In His time
Eight years ago I was sitting on some dilapidated bleachers in a pile of weeds on the visitor’s side of the baseball field at University High. My son, Graham, who had been put on the varsity as a 13-year old freshman, was there; he played an inning or two in left field, as I recall. What I remember most about that day was the man standing by the fence clicking a stopwatch off and on as the baserunners went past. He was there for a reason, and it wasn’t to cheer on the Venice High baseball team.
Writers have a funny habit of trying to see things from 10,000 feet. Or in my case, from a little bit higher. And when you pair that curiosity with a maternal desire to do whatever is necessary to support your kid in doing the thing they love, well—— watch out. Down the bleachers I went, across the rocky dirt that led to the fence to stand beside him. “What are you doing?” I asked.
“Timing the baserunners,” he said, never taking his eye off the field, the watch, and back again. For the next half hour I asked him questions. About what made a good ballplayer, a good pitcher, about how someone could recognize those things. About what a player should do to get noticed, about how much was in their control. About schools and leagues and the level of play throughout the city. He never stopped timing. I never stopped probing. By the end of our chat, he pulled out a card and handed it to me. It read:
Artie Harris, L.A. Dodgers Scout, Draft Room Coordinator, Elite Team Coordinator.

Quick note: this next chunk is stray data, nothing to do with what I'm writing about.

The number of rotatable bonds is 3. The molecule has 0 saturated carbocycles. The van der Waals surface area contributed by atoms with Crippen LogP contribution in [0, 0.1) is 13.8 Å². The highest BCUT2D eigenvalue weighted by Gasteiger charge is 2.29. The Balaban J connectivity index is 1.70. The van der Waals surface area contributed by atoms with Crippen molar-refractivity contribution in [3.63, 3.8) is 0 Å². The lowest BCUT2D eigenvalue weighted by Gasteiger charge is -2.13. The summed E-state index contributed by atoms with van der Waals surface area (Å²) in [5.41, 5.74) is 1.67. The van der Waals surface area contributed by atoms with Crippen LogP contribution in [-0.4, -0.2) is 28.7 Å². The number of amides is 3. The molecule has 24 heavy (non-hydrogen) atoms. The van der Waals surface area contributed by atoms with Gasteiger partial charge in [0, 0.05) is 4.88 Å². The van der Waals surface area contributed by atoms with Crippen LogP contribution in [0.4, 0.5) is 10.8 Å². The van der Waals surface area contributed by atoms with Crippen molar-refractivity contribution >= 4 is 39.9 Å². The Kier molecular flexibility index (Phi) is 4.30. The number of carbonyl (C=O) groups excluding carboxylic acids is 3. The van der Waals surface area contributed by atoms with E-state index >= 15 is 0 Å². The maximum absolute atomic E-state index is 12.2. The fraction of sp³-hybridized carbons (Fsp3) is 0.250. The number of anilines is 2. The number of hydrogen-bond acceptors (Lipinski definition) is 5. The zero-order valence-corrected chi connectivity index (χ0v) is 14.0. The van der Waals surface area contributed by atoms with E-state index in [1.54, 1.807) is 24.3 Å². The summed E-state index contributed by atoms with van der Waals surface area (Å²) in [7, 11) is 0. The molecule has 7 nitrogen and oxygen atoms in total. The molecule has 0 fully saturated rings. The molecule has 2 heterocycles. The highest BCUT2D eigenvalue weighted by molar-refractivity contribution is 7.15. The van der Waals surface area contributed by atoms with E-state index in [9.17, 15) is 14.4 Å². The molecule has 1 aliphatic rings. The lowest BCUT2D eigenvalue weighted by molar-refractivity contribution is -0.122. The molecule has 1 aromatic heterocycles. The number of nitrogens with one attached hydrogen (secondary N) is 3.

“If you have any more questions,” Artie said, “Feel free to give me a call.”
A year later, I began writing “The Pitcher’s Mom,” and when I had a draft done, I called Artie to read it. He gave me notes on that draft and several others: we met at Maxwell’s in Venice over pancakes and eggs and we talked about baseball and my kids and his: his daughter, who was younger than me, was battling cancer. He and his wife were trying to keep their grandkids busy and happy and stable. I told him I would pray for them all. When I heard, later, through the grapevine that she had passed, I sent a note, but other than that we had not been in touch since my son graduated from high school.
Last year, when the movie Moneyball came out, I almost died laughing to see Artie and some of the other scouts we’d come to know in our time in the world of scout league baseball in Southern California. If you’ve seen the movie, you know that those scout scenes are pure gold, and Artie is one of the gems of the bunch. This week, when I knew that The Pitcher’s Mom was finally going to be released, I wrote him. Within a day he responded, offering whatever help he could, including this incredibly lovely and humbling quote:
“Heather Davis has a much better insight into the whole baseball process than almost any of the parents I’ve known over the last 50+ years. If you’re a mom with a kid in the game, and you want to look at the big picture, ‘The Pitcher’s Mom’ is the book you should be reading.”
There is a wonderful verse in the Bible that says “…all things work together for good for those who love God, who are called according to his purpose.” (Romans 8:28).
I cannot tell you how much delight it brings me to think about that funny little chat we had on a field so long ago, and how it helped to plant the first seeds that would lead to me writing this novel, and how now, it’s come full-circle with him playing a part in helping me promote it. If you have a chance to read the book, be on the look-out for a character based on Artie and our first stopwatch chat by the fence. It is one more moment that makes me smile as I am reminded— once again —that in God’s good economy, nothing is ever wasted.
(to order a copy of “The Pitcher’s Mom” just click on the title on the menu above)